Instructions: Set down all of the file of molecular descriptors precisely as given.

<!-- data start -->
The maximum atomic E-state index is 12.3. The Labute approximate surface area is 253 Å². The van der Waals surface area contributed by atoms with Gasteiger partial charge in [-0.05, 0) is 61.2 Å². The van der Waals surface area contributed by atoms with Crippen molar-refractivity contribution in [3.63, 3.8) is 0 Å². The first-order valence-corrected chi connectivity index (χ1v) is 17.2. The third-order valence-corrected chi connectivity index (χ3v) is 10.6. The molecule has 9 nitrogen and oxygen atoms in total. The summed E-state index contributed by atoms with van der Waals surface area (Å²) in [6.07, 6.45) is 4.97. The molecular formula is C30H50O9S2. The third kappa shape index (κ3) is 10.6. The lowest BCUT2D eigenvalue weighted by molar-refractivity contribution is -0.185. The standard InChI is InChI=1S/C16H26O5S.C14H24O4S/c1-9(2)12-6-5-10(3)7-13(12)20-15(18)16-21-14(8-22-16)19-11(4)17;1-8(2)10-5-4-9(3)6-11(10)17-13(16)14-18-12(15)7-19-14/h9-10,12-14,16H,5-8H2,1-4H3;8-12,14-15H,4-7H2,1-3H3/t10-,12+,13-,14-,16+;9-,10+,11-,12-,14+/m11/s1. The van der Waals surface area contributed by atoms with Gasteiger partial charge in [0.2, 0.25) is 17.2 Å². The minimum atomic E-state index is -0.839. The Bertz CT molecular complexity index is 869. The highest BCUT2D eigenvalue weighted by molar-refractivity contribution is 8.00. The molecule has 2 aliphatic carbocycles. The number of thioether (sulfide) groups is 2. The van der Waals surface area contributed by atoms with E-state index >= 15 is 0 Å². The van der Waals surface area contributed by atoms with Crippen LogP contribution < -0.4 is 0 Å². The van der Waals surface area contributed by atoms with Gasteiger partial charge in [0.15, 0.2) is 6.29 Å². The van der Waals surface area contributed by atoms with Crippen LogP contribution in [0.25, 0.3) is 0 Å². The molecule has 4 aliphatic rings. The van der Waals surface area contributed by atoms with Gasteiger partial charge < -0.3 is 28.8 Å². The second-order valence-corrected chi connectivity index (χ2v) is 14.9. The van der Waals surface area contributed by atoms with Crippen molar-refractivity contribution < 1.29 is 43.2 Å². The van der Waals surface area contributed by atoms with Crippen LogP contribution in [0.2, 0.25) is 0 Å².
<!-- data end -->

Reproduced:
The maximum atomic E-state index is 12.3. The Labute approximate surface area is 253 Å². The van der Waals surface area contributed by atoms with Gasteiger partial charge in [-0.05, 0) is 61.2 Å². The van der Waals surface area contributed by atoms with Crippen molar-refractivity contribution in [3.63, 3.8) is 0 Å². The first-order valence-corrected chi connectivity index (χ1v) is 17.2. The third-order valence-corrected chi connectivity index (χ3v) is 10.6. The molecule has 9 nitrogen and oxygen atoms in total. The summed E-state index contributed by atoms with van der Waals surface area (Å²) in [6.07, 6.45) is 4.97. The molecular formula is C30H50O9S2. The third kappa shape index (κ3) is 10.6. The lowest BCUT2D eigenvalue weighted by molar-refractivity contribution is -0.185. The standard InChI is InChI=1S/C16H26O5S.C14H24O4S/c1-9(2)12-6-5-10(3)7-13(12)20-15(18)16-21-14(8-22-16)19-11(4)17;1-8(2)10-5-4-9(3)6-11(10)17-13(16)14-18-12(15)7-19-14/h9-10,12-14,16H,5-8H2,1-4H3;8-12,14-15H,4-7H2,1-3H3/t10-,12+,13-,14-,16+;9-,10+,11-,12-,14+/m11/s1. The van der Waals surface area contributed by atoms with Gasteiger partial charge in [0.2, 0.25) is 17.2 Å². The minimum atomic E-state index is -0.839. The Bertz CT molecular complexity index is 869. The highest BCUT2D eigenvalue weighted by molar-refractivity contribution is 8.00. The molecule has 2 aliphatic carbocycles. The number of thioether (sulfide) groups is 2. The van der Waals surface area contributed by atoms with E-state index >= 15 is 0 Å². The van der Waals surface area contributed by atoms with Crippen LogP contribution < -0.4 is 0 Å². The van der Waals surface area contributed by atoms with Gasteiger partial charge in [0.15, 0.2) is 6.29 Å². The van der Waals surface area contributed by atoms with Crippen LogP contribution in [0.25, 0.3) is 0 Å². The molecule has 4 aliphatic rings. The van der Waals surface area contributed by atoms with Gasteiger partial charge < -0.3 is 28.8 Å². The second-order valence-corrected chi connectivity index (χ2v) is 14.9. The van der Waals surface area contributed by atoms with Crippen molar-refractivity contribution < 1.29 is 43.2 Å². The van der Waals surface area contributed by atoms with Crippen LogP contribution in [0.2, 0.25) is 0 Å².